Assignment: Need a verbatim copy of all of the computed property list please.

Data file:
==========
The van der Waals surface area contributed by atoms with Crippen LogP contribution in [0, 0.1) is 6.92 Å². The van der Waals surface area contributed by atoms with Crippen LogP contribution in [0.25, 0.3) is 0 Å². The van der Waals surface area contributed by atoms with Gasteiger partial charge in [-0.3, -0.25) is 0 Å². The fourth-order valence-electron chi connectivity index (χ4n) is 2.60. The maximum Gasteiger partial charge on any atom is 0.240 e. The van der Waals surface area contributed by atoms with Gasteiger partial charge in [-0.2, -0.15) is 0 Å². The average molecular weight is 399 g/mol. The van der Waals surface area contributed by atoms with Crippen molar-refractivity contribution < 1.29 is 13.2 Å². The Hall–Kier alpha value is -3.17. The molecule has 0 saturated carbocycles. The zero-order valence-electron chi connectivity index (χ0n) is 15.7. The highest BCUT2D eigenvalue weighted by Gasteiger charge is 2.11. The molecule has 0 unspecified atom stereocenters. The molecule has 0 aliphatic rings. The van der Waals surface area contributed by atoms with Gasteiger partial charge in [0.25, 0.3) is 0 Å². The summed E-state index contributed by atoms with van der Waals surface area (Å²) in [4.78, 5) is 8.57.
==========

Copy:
The van der Waals surface area contributed by atoms with Crippen LogP contribution in [0, 0.1) is 6.92 Å². The van der Waals surface area contributed by atoms with Crippen LogP contribution in [0.25, 0.3) is 0 Å². The van der Waals surface area contributed by atoms with Gasteiger partial charge in [-0.3, -0.25) is 0 Å². The fourth-order valence-electron chi connectivity index (χ4n) is 2.60. The maximum Gasteiger partial charge on any atom is 0.240 e. The van der Waals surface area contributed by atoms with Gasteiger partial charge in [-0.2, -0.15) is 0 Å². The average molecular weight is 399 g/mol. The van der Waals surface area contributed by atoms with Crippen molar-refractivity contribution < 1.29 is 13.2 Å². The Hall–Kier alpha value is -3.17. The molecule has 0 saturated carbocycles. The zero-order valence-electron chi connectivity index (χ0n) is 15.7. The highest BCUT2D eigenvalue weighted by Gasteiger charge is 2.11. The molecule has 0 unspecified atom stereocenters. The molecule has 0 aliphatic rings. The van der Waals surface area contributed by atoms with Gasteiger partial charge in [0.25, 0.3) is 0 Å². The summed E-state index contributed by atoms with van der Waals surface area (Å²) in [4.78, 5) is 8.57.